So many companies have priced supporters from the rest of the world out of going to the competition. Flights and hotels have been out of so many people’s price range, so the competition may lack the ‘cosmopolitan’ feel many were hoping for. Much of the country’s infrastructure is behind schedule, such as road-widening and transport links. Even the police have already shown that they’ll be extremely heavy-handed quite simply out of necessity. Understandable when the ticketing systems appear faulty, such as the Johannesburg stampede a few days ago, but there has been several years to resolve this. FIFA have claimed they are not responsible for this, and I really want to believe them, but with their record I’ll hold judgement, thank you very much! Then there is South Africa’s extraordinary crime rate….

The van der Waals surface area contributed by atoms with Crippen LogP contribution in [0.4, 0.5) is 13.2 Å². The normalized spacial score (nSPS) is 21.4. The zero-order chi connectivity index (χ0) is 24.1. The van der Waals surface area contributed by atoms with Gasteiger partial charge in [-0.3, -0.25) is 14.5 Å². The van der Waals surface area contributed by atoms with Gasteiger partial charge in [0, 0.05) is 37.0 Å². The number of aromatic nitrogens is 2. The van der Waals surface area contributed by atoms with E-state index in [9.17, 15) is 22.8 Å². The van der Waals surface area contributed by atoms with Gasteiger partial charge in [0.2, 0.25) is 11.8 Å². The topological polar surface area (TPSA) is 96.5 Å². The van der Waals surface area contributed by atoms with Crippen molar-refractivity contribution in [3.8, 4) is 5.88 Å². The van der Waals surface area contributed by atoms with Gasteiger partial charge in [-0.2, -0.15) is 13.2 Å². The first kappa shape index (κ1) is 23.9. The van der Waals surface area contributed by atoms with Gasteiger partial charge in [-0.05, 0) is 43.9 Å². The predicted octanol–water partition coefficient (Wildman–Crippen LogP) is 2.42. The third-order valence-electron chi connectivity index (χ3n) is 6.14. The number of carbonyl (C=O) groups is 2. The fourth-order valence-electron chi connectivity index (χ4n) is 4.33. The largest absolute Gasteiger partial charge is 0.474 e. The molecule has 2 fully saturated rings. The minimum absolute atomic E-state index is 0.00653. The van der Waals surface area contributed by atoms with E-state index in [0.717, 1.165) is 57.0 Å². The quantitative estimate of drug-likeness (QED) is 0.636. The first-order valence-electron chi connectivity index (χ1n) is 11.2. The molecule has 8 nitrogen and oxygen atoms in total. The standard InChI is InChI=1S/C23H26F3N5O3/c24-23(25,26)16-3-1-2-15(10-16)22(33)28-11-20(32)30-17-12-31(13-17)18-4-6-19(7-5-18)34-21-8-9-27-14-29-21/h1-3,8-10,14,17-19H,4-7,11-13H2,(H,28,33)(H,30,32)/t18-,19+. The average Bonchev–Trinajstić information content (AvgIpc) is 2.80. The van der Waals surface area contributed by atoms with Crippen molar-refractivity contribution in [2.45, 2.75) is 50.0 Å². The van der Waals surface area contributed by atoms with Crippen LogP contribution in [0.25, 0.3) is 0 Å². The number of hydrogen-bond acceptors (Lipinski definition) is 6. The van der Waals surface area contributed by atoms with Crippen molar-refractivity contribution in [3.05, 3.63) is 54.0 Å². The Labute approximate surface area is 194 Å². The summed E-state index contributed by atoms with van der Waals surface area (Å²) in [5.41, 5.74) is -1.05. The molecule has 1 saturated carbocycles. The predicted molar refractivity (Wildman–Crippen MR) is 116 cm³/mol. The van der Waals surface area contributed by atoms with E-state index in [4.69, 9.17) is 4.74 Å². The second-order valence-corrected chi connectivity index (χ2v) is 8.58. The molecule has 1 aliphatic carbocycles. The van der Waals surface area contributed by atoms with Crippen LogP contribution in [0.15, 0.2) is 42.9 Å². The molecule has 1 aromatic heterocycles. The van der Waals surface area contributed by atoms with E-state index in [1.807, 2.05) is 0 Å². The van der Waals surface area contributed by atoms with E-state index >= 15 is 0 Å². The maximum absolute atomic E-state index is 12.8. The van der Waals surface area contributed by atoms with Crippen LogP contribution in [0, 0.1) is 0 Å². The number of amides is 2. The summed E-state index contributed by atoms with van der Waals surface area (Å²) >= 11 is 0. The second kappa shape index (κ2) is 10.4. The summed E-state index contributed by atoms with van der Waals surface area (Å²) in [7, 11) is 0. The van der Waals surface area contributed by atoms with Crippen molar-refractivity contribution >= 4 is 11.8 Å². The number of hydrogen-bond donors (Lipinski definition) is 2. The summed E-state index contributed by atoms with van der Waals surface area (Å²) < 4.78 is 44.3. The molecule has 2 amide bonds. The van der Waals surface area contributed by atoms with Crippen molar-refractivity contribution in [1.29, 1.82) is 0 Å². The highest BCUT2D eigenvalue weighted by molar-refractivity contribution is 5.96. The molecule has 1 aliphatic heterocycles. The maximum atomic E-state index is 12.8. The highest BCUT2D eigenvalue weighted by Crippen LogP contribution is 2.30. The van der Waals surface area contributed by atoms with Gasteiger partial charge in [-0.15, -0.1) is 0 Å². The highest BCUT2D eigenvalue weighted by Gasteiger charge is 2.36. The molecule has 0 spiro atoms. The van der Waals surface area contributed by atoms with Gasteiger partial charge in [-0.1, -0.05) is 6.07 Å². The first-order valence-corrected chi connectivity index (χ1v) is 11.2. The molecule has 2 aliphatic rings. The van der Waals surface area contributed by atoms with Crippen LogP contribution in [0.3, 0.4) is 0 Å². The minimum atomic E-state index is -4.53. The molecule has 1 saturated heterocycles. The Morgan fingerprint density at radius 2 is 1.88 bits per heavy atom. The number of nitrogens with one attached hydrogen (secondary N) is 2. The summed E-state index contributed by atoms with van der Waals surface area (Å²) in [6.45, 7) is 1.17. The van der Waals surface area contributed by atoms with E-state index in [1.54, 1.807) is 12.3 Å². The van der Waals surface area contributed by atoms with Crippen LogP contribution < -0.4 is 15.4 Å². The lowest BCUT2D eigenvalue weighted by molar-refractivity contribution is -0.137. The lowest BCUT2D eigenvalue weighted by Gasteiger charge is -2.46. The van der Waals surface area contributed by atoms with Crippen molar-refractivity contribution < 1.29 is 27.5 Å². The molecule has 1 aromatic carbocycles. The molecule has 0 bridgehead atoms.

That being said, the South Africans have been looking forward to this since FIFA awarded them the competition, and will be determined to show the rest of the world that our fears are unfounded. Indeed, they have put on brilliant tournaments in the past. Last year’s Lions tour was exceptional (despite the dodgy refereeing decisions!) and so was the Rugby World Cup of 1995, so the country has a history of delivering on the big stages.

But now on to the football itself, and how do we think the tournament will go. I for one rate England’s chances. There’s a clear ‘plan B’ at this competition, something Sven could never manage. Providing England don’t suffer a major injury crisis you never know. My guess is the semi finals, and from there who knows? But perhaps that’s the idealist speaking.

If I’m being realistic, the best side in the world is the Spanish. With a midfield including the likes of Xavi, Fabregas and in my opinion, the best midfielder on the planet, Andres Iniesta, they have a chance. When they have Fernando Torres and David Villa up front, they look frightening! Then there is Brazil, who always perform. But that’s the easy option.